The baby boom is being evicted from the penthouse of American politics. And on the way out, it has decided to trash the place.
That’s probably the best way to understand the generational implications of the tax legislation Republicans are driving through Congress.
The House and Senate measures shower enormous benefits on households at the top of the economic ladder, a group that by all indications is older and whiter than the population overall. Then it hands the bill for those benefits largely to younger generations, who will pay through more federal debt; less spending on programs that could benefit them; and, eventually, higher taxes.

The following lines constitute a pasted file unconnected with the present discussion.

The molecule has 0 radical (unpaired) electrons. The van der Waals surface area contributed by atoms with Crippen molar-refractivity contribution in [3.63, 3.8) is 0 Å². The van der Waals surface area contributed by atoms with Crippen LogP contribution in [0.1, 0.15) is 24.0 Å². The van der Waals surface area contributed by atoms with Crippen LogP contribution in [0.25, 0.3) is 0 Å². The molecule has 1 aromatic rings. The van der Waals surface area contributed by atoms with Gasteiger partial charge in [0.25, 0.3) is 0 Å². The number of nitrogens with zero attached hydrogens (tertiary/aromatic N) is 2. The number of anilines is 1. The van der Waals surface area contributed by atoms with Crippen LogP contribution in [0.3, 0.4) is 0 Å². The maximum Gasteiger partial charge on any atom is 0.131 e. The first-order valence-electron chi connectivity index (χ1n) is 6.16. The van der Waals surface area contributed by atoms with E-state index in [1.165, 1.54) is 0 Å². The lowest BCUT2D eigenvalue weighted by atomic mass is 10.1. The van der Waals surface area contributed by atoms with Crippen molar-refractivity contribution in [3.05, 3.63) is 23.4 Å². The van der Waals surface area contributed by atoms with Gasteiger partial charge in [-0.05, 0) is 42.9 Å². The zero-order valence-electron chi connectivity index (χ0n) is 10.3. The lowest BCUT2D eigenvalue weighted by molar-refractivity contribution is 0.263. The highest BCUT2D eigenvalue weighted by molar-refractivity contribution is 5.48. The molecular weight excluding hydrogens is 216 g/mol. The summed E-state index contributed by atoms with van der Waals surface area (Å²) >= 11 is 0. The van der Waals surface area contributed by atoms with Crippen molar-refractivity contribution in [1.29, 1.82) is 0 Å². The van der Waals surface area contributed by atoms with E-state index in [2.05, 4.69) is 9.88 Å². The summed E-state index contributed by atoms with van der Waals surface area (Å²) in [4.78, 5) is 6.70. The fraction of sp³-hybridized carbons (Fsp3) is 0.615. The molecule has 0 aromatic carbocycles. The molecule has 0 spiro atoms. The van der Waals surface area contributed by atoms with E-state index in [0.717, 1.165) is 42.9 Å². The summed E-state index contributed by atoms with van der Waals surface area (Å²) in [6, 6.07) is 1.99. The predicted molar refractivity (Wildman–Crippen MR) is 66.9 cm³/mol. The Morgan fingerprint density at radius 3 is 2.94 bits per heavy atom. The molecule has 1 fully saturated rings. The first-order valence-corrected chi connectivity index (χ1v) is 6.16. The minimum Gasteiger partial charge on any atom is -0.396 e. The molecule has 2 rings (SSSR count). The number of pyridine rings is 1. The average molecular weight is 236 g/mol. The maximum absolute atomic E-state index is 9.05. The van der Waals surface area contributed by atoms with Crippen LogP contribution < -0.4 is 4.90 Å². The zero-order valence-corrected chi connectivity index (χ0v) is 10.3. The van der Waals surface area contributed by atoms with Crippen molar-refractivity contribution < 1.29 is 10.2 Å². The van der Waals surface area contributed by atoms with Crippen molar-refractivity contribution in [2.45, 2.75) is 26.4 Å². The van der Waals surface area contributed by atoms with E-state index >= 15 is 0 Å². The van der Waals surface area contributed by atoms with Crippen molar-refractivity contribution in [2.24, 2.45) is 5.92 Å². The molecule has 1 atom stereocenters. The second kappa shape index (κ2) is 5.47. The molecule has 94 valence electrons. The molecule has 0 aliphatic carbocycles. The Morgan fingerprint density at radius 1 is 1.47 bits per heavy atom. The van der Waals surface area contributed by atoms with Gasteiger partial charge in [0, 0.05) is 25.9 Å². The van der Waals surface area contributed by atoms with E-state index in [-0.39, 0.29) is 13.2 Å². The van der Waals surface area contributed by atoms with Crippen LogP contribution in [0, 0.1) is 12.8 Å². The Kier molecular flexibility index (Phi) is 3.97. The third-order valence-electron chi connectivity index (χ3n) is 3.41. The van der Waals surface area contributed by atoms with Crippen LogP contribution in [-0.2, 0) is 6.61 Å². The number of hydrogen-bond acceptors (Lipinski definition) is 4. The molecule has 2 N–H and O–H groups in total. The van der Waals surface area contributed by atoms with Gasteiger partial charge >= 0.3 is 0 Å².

In that way, the bills would intensify the generational inequity in how Washington allocates resources between the country’s